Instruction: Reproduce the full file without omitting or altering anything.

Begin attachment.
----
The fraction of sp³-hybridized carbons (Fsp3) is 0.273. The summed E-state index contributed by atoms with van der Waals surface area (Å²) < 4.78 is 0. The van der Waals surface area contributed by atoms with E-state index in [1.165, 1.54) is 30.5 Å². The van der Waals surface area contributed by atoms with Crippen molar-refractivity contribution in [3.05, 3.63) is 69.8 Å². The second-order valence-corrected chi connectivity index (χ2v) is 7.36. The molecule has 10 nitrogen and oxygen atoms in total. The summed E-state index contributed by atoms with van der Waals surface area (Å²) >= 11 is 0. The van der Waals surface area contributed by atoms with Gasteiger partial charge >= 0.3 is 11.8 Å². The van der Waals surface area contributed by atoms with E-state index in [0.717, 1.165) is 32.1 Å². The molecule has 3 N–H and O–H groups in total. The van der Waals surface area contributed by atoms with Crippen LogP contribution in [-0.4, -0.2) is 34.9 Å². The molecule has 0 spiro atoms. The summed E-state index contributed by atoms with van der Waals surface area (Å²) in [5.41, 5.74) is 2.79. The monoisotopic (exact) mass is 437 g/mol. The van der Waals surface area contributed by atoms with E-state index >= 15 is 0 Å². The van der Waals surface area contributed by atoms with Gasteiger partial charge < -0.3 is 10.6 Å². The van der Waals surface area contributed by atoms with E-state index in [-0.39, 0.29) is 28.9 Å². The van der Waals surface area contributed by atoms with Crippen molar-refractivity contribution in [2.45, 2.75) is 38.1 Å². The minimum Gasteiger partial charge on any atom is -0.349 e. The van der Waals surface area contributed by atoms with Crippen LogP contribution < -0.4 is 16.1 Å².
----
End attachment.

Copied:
The fraction of sp³-hybridized carbons (Fsp3) is 0.273. The summed E-state index contributed by atoms with van der Waals surface area (Å²) < 4.78 is 0. The van der Waals surface area contributed by atoms with E-state index in [1.165, 1.54) is 30.5 Å². The van der Waals surface area contributed by atoms with Crippen molar-refractivity contribution in [3.05, 3.63) is 69.8 Å². The second-order valence-corrected chi connectivity index (χ2v) is 7.36. The molecule has 10 nitrogen and oxygen atoms in total. The summed E-state index contributed by atoms with van der Waals surface area (Å²) >= 11 is 0. The van der Waals surface area contributed by atoms with Gasteiger partial charge >= 0.3 is 11.8 Å². The van der Waals surface area contributed by atoms with E-state index in [0.717, 1.165) is 32.1 Å². The molecule has 3 N–H and O–H groups in total. The van der Waals surface area contributed by atoms with Crippen LogP contribution in [-0.4, -0.2) is 34.9 Å². The molecule has 0 spiro atoms. The summed E-state index contributed by atoms with van der Waals surface area (Å²) in [5.41, 5.74) is 2.79. The monoisotopic (exact) mass is 437 g/mol. The van der Waals surface area contributed by atoms with E-state index >= 15 is 0 Å². The van der Waals surface area contributed by atoms with Gasteiger partial charge < -0.3 is 10.6 Å². The van der Waals surface area contributed by atoms with E-state index in [-0.39, 0.29) is 28.9 Å². The van der Waals surface area contributed by atoms with Crippen molar-refractivity contribution in [2.45, 2.75) is 38.1 Å². The minimum Gasteiger partial charge on any atom is -0.349 e. The van der Waals surface area contributed by atoms with Crippen LogP contribution < -0.4 is 16.1 Å².